GTA Mobile? Take-Two Explains Why It Hasn't Happened (Yet)

After Take-Two bought mobile game giant Zynga, the company says it's considering some of its "core" IP for mobile.


Take-Two, the powerhouse publisher behind franchises like GTA, Mafia, BioShock, Borderlands, and more, hasn't brought all of its franchises to mobile, and now its CEO has explained why. Strauss Zelnick spoke to The Wrap recently, simply stating that not every console game makes sense on mobile, going on to claim that there is just one example of a mega-franchise from console successfully making the jump to mobile: Call of Duty. It seems Zelnick is talking about games made specifically for mobile as opposed to ports, which Take-Two has done over the years.

"Not every piece of intellectual property belongs in mobile. Not every piece of intellectual property should be a console title. It depends on the property. Conceptually, we'd love to, but each one stands alone," he said.

That being said, Zelnick said Take-Two is looking over its catalog of franchises and trying to make smart, strategic bets about how to best adapt a series for mobile in the right way. Take-Two recently acquired mobile game giant Zynga for $12.7 billion, which was the video game industry's most expensive acquisition until Microsoft made a bid for Activision Blizzard worth $68.7 billion. Zelnick said he would love to bring some of Take-Two's "core" IP to Zynga for mobile game adaptations, but it's too soon to talk specifics.

"Specific titles? I'm probably not going to talk about specific titles. We don't even announce them once we are developing them until we're ready and close to releasing them," he said. "We are looking at our entire portfolio of intellectual property and we have said that we would love to bring some core Take-Two IP to Zynga, to produce mobile hits. It's a really hard thing to do."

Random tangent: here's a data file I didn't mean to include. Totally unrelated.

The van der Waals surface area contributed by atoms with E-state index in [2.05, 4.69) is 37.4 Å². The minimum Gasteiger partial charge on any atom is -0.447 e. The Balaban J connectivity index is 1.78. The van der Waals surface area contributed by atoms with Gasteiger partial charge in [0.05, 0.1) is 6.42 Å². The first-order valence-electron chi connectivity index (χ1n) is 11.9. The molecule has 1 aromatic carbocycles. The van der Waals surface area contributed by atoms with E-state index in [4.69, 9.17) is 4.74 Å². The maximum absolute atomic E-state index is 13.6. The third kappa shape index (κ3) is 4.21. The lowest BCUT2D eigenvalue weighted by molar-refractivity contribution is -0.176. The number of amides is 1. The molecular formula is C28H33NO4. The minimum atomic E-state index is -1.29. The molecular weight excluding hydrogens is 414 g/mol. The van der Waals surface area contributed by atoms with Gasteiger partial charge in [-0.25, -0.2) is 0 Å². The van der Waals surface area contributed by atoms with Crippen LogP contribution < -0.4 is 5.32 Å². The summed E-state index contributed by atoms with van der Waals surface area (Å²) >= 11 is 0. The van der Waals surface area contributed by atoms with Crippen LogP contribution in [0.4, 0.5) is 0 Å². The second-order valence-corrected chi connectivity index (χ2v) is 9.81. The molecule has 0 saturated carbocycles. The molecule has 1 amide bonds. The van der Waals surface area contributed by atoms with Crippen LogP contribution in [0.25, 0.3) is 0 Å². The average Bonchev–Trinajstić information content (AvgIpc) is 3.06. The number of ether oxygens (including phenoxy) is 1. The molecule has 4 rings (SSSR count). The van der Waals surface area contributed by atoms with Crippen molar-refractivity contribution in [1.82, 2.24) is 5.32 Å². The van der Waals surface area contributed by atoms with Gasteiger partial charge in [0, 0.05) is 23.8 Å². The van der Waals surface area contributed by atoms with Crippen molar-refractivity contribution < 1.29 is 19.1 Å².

Also in the interview, Zelnick said Activision Blizzard had success bringing Call of Duty to mobile as part of what he called a "wonderful expression of the intellectual property" with Call of Duty Mobile. Activision is building upon this with another game, Call of Duty Warzone Mobile in the future.

Zelnick sees this as an anomaly when looking at the wider games industry. Not every adaptation of a console game for mobile saw the level of success that Call of Duty enjoyed, he said.

"But that's once. First of all, mobile has a very low hit ratio as a business. Most of the time, if you try to take a piece of intellectual property from one venue and translate it to another, it's hard--it's hard to create a hit," he said. "So we'll do it, I hope, and we'll do it very selectively and focus and make sure we enhance our odds of success to the extent we're able to, but we won't do it across the board."

For comparison, Activision Blizzard has said it will bring every single one of its franchises to mobile over time.

Mobile is the fastest-growing segment in the video game market. This fact is why Microsoft is pursuing Activision Blizzard for a buyout--the deal was first and foremost about mobile (and PC).

As for Take-Two, one of its next big games is Grand Theft Auto VI from developer Rockstar Games. The company's independent games label Private Division is trucking along as well, recently announcing a Lord of the Rings game in the works from none other than Weta Workshop itself.

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